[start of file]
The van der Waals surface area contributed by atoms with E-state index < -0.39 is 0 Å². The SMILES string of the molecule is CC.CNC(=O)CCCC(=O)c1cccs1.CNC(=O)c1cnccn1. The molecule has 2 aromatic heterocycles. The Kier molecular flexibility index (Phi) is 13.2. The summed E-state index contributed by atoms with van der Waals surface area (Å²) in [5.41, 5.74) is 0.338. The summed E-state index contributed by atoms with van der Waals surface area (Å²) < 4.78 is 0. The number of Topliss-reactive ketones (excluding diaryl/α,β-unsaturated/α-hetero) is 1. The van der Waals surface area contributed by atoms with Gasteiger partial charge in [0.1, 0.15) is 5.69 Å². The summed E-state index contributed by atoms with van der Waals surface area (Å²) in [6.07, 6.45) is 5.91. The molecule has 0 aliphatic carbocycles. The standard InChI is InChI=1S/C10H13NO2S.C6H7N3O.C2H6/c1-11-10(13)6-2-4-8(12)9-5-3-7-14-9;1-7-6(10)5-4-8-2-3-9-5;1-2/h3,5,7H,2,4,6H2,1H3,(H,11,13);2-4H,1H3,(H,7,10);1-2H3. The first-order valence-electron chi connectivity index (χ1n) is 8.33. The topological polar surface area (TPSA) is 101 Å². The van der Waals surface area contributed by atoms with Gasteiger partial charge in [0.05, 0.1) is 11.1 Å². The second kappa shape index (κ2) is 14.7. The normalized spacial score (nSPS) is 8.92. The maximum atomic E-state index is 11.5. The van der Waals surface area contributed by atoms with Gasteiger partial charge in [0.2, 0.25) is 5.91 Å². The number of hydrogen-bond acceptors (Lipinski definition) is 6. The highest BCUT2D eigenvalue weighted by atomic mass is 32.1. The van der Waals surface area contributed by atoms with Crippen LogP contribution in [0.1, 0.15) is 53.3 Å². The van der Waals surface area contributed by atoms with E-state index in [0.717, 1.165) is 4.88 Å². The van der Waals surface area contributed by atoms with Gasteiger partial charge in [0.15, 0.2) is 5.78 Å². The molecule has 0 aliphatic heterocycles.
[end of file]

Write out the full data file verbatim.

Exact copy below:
The van der Waals surface area contributed by atoms with E-state index < -0.39 is 0 Å². The SMILES string of the molecule is CC.CNC(=O)CCCC(=O)c1cccs1.CNC(=O)c1cnccn1. The molecule has 2 aromatic heterocycles. The Kier molecular flexibility index (Phi) is 13.2. The summed E-state index contributed by atoms with van der Waals surface area (Å²) in [5.41, 5.74) is 0.338. The summed E-state index contributed by atoms with van der Waals surface area (Å²) < 4.78 is 0. The number of Topliss-reactive ketones (excluding diaryl/α,β-unsaturated/α-hetero) is 1. The van der Waals surface area contributed by atoms with Gasteiger partial charge in [0.1, 0.15) is 5.69 Å². The summed E-state index contributed by atoms with van der Waals surface area (Å²) in [6.07, 6.45) is 5.91. The molecule has 0 aliphatic carbocycles. The standard InChI is InChI=1S/C10H13NO2S.C6H7N3O.C2H6/c1-11-10(13)6-2-4-8(12)9-5-3-7-14-9;1-7-6(10)5-4-8-2-3-9-5;1-2/h3,5,7H,2,4,6H2,1H3,(H,11,13);2-4H,1H3,(H,7,10);1-2H3. The first-order valence-electron chi connectivity index (χ1n) is 8.33. The topological polar surface area (TPSA) is 101 Å². The van der Waals surface area contributed by atoms with Gasteiger partial charge in [0.05, 0.1) is 11.1 Å². The second kappa shape index (κ2) is 14.7. The normalized spacial score (nSPS) is 8.92. The maximum atomic E-state index is 11.5. The van der Waals surface area contributed by atoms with Gasteiger partial charge in [0.2, 0.25) is 5.91 Å². The number of hydrogen-bond acceptors (Lipinski definition) is 6. The highest BCUT2D eigenvalue weighted by atomic mass is 32.1. The van der Waals surface area contributed by atoms with Crippen LogP contribution in [0.1, 0.15) is 53.3 Å². The van der Waals surface area contributed by atoms with E-state index in [0.717, 1.165) is 4.88 Å². The van der Waals surface area contributed by atoms with Gasteiger partial charge in [0.15, 0.2) is 5.78 Å². The molecule has 0 aliphatic heterocycles.